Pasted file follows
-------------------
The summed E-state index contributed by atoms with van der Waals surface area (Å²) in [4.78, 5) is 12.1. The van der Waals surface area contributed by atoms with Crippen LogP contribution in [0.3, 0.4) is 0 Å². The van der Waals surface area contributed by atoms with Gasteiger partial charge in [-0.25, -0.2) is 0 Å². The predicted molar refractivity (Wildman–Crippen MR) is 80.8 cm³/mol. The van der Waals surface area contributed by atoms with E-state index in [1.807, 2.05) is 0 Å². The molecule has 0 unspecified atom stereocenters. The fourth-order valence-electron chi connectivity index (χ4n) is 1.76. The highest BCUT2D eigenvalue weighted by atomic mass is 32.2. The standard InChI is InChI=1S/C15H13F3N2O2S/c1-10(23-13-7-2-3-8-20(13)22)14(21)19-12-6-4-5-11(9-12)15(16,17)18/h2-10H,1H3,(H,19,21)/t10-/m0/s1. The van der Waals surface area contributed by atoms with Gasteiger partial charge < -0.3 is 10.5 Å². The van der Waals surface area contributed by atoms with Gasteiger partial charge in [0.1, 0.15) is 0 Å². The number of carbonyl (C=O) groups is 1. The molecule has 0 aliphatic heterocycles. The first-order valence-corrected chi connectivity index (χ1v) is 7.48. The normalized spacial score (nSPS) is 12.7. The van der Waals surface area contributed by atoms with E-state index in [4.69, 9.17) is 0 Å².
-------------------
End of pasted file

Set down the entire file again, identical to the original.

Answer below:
The summed E-state index contributed by atoms with van der Waals surface area (Å²) in [4.78, 5) is 12.1. The van der Waals surface area contributed by atoms with Crippen LogP contribution in [0.3, 0.4) is 0 Å². The van der Waals surface area contributed by atoms with Gasteiger partial charge in [-0.25, -0.2) is 0 Å². The predicted molar refractivity (Wildman–Crippen MR) is 80.8 cm³/mol. The van der Waals surface area contributed by atoms with E-state index in [1.807, 2.05) is 0 Å². The molecule has 0 unspecified atom stereocenters. The fourth-order valence-electron chi connectivity index (χ4n) is 1.76. The highest BCUT2D eigenvalue weighted by atomic mass is 32.2. The standard InChI is InChI=1S/C15H13F3N2O2S/c1-10(23-13-7-2-3-8-20(13)22)14(21)19-12-6-4-5-11(9-12)15(16,17)18/h2-10H,1H3,(H,19,21)/t10-/m0/s1. The van der Waals surface area contributed by atoms with Gasteiger partial charge < -0.3 is 10.5 Å². The van der Waals surface area contributed by atoms with Gasteiger partial charge in [0.1, 0.15) is 0 Å². The number of carbonyl (C=O) groups is 1. The molecule has 0 aliphatic heterocycles. The first-order valence-corrected chi connectivity index (χ1v) is 7.48. The normalized spacial score (nSPS) is 12.7. The van der Waals surface area contributed by atoms with E-state index in [4.69, 9.17) is 0 Å².